On its maiden voyage to New York City in 1935, the French luxury liner Normandie, owned by the Compagnie Générale Transatlantique, astonished everyone who saw it. It was the longest ship in the world and yet, with its long tapered bow and stern and the way it widened out amidships like an old-fashioned champagne glass, it had the graceful lines associated with yachts. Its luxurious interior was a showcase of French design and craftsmanship. Moreover, on that first crossing it set a new transatlantic crossing average speed record and won the coveted Blue Ribbon of the Atlantic. (This was not an actual prize, just an unofficial way to acknowledge speed records at sea.)
The ship was packed with celebrities on that voyage. In New York, 100,000 people jammed the harbour to await its arrival, 30,000 of them in grandstands put up for the occasion. The city’s eight daily newspapers each put the Normandie on the front page, and a radio station gave it seven hours of live coverage. This was news, glamour, romance.
Back in Paris, the excitement was equally intense. At the Bal des Petit Lits Blancs (an annual charity ball held at the Opéra to benefit tubercular children and attended by everyone who was anyone), four beautiful women dressed in long white gowns cinched with floor-length sashes carried a large model of the Normandie before an admiring crowd.
Now you’d think that with such a French triumph, the designer of that distinctive hull might be considered a celebrity in his own right. You’d be wrong.
The design was the work of a Russian émigré called Vladimir Yourkevitch. His story is told in detail in a wonderful article called “The Age of Ships” by Michael Anton. Here is a short summary.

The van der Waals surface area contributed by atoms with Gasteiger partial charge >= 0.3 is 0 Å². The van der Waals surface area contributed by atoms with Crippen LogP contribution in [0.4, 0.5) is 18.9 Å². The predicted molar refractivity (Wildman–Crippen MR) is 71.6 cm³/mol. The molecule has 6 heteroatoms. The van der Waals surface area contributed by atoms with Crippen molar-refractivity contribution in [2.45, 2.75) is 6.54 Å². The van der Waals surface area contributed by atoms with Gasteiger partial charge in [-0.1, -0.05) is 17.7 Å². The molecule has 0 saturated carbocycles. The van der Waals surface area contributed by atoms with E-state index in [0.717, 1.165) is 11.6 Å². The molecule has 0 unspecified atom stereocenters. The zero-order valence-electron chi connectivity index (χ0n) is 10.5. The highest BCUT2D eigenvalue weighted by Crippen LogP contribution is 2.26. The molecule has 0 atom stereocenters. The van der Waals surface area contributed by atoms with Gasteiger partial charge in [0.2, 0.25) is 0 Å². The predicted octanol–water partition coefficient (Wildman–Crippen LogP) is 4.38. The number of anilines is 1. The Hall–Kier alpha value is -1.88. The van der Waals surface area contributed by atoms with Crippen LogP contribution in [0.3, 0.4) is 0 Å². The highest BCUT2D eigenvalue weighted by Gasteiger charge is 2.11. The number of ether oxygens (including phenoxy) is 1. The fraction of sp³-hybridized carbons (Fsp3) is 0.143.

As a junior naval architect in Russia, Yourkevitch had first proposed his design to the Imperial Russian Navy of Tsar Nicholas II. He was so junior that he had a hard time convincing anyone of the value of his idea for a hull tapered fore and aft that swelled in the middle, which he argued would reduce drag so the ship could go faster while conserving fuel. Only after his design had been tested in in Europe’s most advanced marine test tank in Bremerhaven, Germany, were his claims accepted. The order came through to build four ships to his design—but war broke out, followed by the Russian Revolution. The ships were never completed.
And Vladimir Yourkevitch, who fought on the losing side, had to get out of Russia. He fled first to Turkey, and fetched up in Paris, nearly penniless. He ended up taking a job on the assembly line in the Renault factory. But he was still determined to turn his advanced ideas into a real ship. When he heard of a plan to build a fabulous transatlantic liner to reflect the greatness of France, he put forward his ideas. Nobody listened. Eventually, a friend who had known him in Russia and who had found a job in the French military arranged a meeting with the chairman of the Penhoët shipyard, where the liner was to be built. The chairman assigned a staff engineer to look at the drawings, fully expecting that the engineer would sneer. Instead he said Yourkevitch’s design was better than anything the French had.
Well, that was embarrassing. The French wanted the ship, and the government even agreed to split the cost of construction with the Compagnie Générale Transatlantique, but they weren’t going to make life easy for Yourkevitch. He got the job, but not office space. He drafted his dream ship in a cramped Paris apartment. And the French admiralty engineers insisted his ship model be tested against 25 different French-designed hulls. Back to Germany the design went. Same result as before—it was a superior design.
The Normandie was built, and outfitted in the grandest style, and it was every bit as fast and sleek as Yourkevitch promised. After its inaugural voyage in 1935 the ship shuttled passengers across the Atlantic to ports in North and South America. This was the heyday of luxury liners and leisurely crossings.
And Yourkevitch? Did people form a line outside his door asking for further designs? No. In frustration, he boarded his beloved ship and emigrated to the United States, and opened a naval architecture office in Manhattan.
But once again, war got in the way. The Normandie was in New York City awaiting a return voyage to Europe when in the autumn of 1939 war was declared. Nobody wanted to travel to Europe, so the voyage was cancelled. For months, the ship remained idle in port.